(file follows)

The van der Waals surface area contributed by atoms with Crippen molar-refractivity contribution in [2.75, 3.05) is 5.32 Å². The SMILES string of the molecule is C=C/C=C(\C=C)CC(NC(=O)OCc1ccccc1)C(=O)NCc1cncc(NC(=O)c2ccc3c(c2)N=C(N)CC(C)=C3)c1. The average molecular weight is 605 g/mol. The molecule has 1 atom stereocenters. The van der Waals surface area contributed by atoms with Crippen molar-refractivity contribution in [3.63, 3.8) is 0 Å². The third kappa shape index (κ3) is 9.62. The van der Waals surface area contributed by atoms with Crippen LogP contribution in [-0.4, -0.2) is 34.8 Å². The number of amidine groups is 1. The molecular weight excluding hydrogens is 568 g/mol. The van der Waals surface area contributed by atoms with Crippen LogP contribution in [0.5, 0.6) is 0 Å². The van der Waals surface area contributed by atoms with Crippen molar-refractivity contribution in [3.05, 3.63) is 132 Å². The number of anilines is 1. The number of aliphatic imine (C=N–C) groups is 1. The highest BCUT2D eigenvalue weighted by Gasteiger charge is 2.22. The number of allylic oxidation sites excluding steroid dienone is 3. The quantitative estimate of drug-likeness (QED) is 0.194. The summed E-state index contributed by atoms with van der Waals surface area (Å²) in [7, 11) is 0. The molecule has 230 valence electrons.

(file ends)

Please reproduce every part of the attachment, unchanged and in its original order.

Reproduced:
The van der Waals surface area contributed by atoms with Crippen molar-refractivity contribution in [2.75, 3.05) is 5.32 Å². The SMILES string of the molecule is C=C/C=C(\C=C)CC(NC(=O)OCc1ccccc1)C(=O)NCc1cncc(NC(=O)c2ccc3c(c2)N=C(N)CC(C)=C3)c1. The average molecular weight is 605 g/mol. The molecule has 1 atom stereocenters. The van der Waals surface area contributed by atoms with Crippen molar-refractivity contribution in [3.63, 3.8) is 0 Å². The third kappa shape index (κ3) is 9.62. The van der Waals surface area contributed by atoms with Crippen LogP contribution in [-0.4, -0.2) is 34.8 Å². The number of amidine groups is 1. The molecular weight excluding hydrogens is 568 g/mol. The van der Waals surface area contributed by atoms with Crippen LogP contribution in [0.5, 0.6) is 0 Å². The van der Waals surface area contributed by atoms with Crippen molar-refractivity contribution in [3.05, 3.63) is 132 Å². The number of anilines is 1. The number of aliphatic imine (C=N–C) groups is 1. The highest BCUT2D eigenvalue weighted by Gasteiger charge is 2.22. The number of allylic oxidation sites excluding steroid dienone is 3. The quantitative estimate of drug-likeness (QED) is 0.194. The summed E-state index contributed by atoms with van der Waals surface area (Å²) in [7, 11) is 0. The molecule has 230 valence electrons.